Methyl-β-cyclodextrin quaternary ammonium chitosan conjugate: nanoparticles vs macromolecular soluble complex
Authors Piras AM, Fabiano A, Chiellini F, Zambito Y
Received 28 December 2017
Accepted for publication 25 January 2018
Published 24 April 2018 Volume 2018:13 Pages 2531—2541
Checked for plagiarism Yes
Review by Single anonymous peer review
Peer reviewer comments 2
Editor who approved publication: Prof. Dr. Thomas J. Webster
Anna Maria Piras,1 Angela Fabiano,1 Federica Chiellini,2 Ylenia Zambito1
1Department of Pharmacy, University of Pisa, Pisa, Italy; 2BIOLab Research Group, Department of Chemistry and Industrial Chemistry, University of Pisa, UdR INSTM Pisa, Pisa, Italy
Purpose: The present study aimed to compare a novel cyclodextrin–polymer–drug complex in solution with a dispersed supramolecular nanosize system, made of the same complex, for ability to carry dexamethasone (DEX) across excised rat intestine.
Results: Methyl-β-cyclodextrin-quaternary ammonium chitosan conjugate (QA-Ch-MCD) was obtained by covalent grafting through a 10-atom spacer. The conjugate was characterized by 1H-NMR, resulting in 24.4% w/w of MCD content. Phase solubility profile analysis of the QA-Ch-MCD/DEX complex yielded an association constant of 14037 M-1, vs 4428 M-1 for the plain MCD/DEX complex. Nanoparticle (NP) dispersions resulted from ionotropic gelation of the QA-Ch-MCD/DEX complex by sodium tripolyphosphate, leading to 9.9%±1.4% drug loading efficiency. The mean diameter and zeta potential for NP were 299±32 nm (polydispersity index [PI] 0.049) and 11.5±1.1 mV, respectively. Those for QA-Ch-MCD/DEX were 2.7±0.4 nm (PI 0.048) and 6.7±0.6 mV. QA-Ch-MCD/DEX solutions and corresponding NP dispersions were compared in vitro for water-assisted transport through mucus, DEX permeation through excised rat intestine, and ex vivo mucoadhesivity. The complex showed higher mucoadhesion and lower transport rate through mucus; also, it provided faster drug permeation across excised rat intestine.
Conclusion: Carrier adhesion to mucus surface has played a most important role in favoring transepithelial permeation. Then, within the concerns of the present study, the use of NP seems not to provide any determinant advantage over using the simpler macromolecular complex.
Keywords: chitosan derivatives, cyclodextrin chitosan conjugates, mucoadhesive polymers, mucoadhesive nanoparticles, dexamethasone cyclodextrin complex
One of the more frequently used strategies to increase the dissolution rate and hence the bioavailability of orally administered hydrophobic drugs consists in forming drug inclusion complexes with cyclodextrins. These comprise a family of hydrophilic compounds made up of 6–8 α-D-glucopyranoside units linked together by 1–4 bonds to form a thoroid.1,2 Another property of the carrier system thought to improve drug bioavailability is mucoadhesion. In fact, mucoadhesive systems for oral drug administration have raised widespread interest, thanks to their recognized potential to improve the oral bioavailability of drugs having a poor mucosal permeability.3–6 Indeed, mucoadhesion may slow down the transit of the therapeutic system down the gastrointestinal (GI) tract, thus prolonging drug contact with the absorption site and favoring the formation of high concentration gradients.7 In addition, the use of mucoadhesive nanoparticle (NP) drug systems would allow the chemical stability of active principles in the GI environment to be improved.8 Different NP systems based on cyclodextrin–chitosan conjugates have been studied, aimed at promoting absorption of encapsulated drugs by conjugating the mucoadhesive characteristics of particles with their ability to release the drug while protecting it from degradation in the GI.9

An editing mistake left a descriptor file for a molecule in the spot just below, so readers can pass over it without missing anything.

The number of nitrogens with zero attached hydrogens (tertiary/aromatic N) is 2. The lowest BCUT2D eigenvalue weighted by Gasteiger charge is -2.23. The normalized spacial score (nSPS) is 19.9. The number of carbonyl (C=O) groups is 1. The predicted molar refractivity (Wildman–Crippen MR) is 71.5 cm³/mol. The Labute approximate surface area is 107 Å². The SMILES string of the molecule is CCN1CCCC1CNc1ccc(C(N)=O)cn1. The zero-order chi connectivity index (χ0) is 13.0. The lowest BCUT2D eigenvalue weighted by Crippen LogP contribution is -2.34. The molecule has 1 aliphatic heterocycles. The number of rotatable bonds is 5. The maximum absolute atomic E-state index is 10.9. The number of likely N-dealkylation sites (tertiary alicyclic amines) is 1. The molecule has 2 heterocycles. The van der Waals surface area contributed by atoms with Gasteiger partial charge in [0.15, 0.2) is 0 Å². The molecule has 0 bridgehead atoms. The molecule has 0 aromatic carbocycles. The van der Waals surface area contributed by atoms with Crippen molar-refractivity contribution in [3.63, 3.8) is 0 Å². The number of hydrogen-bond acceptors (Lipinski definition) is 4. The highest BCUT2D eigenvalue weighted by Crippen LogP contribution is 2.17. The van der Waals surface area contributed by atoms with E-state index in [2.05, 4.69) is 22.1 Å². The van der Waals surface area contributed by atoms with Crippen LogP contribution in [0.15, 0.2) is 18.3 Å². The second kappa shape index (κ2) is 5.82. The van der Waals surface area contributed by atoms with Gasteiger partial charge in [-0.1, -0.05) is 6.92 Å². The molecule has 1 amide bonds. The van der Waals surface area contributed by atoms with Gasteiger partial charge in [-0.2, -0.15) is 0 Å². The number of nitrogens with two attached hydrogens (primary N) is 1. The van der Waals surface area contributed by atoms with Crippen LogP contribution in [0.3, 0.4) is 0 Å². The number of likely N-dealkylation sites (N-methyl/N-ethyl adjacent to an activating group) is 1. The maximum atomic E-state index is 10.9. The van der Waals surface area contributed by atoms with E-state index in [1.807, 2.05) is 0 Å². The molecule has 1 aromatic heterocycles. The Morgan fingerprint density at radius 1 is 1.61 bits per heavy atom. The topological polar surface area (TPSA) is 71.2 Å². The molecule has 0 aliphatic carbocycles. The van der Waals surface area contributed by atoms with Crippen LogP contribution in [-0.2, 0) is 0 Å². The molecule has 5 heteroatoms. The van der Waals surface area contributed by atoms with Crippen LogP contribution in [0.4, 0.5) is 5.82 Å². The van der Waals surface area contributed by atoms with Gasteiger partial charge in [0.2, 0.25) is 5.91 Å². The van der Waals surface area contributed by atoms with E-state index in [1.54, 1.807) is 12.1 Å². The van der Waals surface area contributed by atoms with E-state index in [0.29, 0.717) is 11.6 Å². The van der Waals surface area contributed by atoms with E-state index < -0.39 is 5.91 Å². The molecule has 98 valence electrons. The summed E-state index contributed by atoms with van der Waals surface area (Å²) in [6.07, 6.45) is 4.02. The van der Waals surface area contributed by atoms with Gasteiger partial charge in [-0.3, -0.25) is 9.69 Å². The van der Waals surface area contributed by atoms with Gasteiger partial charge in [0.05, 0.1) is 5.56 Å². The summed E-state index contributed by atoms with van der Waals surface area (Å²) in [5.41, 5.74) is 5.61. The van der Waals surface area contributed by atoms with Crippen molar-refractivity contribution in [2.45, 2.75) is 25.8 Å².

In a recent report, the solubilization ability of cyclodextrins and the properties of mucoadhesive polymers have been coupled by conjugating methyl-β-cyclodextrin (MCD) to a water-soluble mucoadhesive chitosan derivative via the hexamethylene diisocyanate (HMDI) spacer. The resulting conjugate has shown high complexing ability, mucoadhesive characteristics, and cytocompatibility.10 In that study, the water-soluble cyclodextrin–polymer complex was prepared from a quaternary ammonium chitosan derivative water-soluble irrespective of pH, previously synthesized and shown to possess mucoadhesive properties.11 This derivative was shown to be an effective enhancer of hydrophilic, hydrophobic, as well as macromolecular drug absorption across different epithelia, such as the intestinal,12,13 corneal,14 and buccal ones.15
Recently, our group has put to comparison, the ability of mucoadhesive polymeric NPs to prolong the residence of dexamethasone (DEX) phosphate or met-enkephalin in tear fluid with that of the parent non-aggregated polymers. The comparison showed that the NPs were more effective than the parent polymers in solution only if the former were able to concurrently adhere to the ocular surface and strongly interact with DEX phosphate, whereas the effect of NPs interacting weakly with the free drug was not significantly different from that for the nonaggregated polymers. Conversely, with the peptide drug in all cases the formulation based on NPs was more effective than that containing the nonaggregated polymers, probably thanks to the NP ability to protect the drug from degradation.16 Then, with drugs not liable to degradation in the GI tract, an NP dispersion cannot be assumed a priori to perform better than the simpler nonaggregated parent polymer(s) solution.
From the abovementioned considerations altogether, the need emerges to shed further light on the actual advantages/disadvantages of the cyclodextrin–polymer conjugate drug complex carrier in solution, compared to the supramolecular nanosized carrier system of the same drug complex in dispersion. The comparison concerned the carrier effect on ex vivo apparent intestinal drug permeability and mucoadhesivity. Water insoluble DEX was used as the drug, and MCD conjugated to a reduced molecular weight (MW) quaternary ammonium–chitosan polymer (QA-rCh) was used as the polymeric complexing agent for DEX, yielding a water-soluble macromolecular complex. This complex (QA-Ch-MCD/DEX) was also used to prepare a DEX-loaded nanosized carrier system.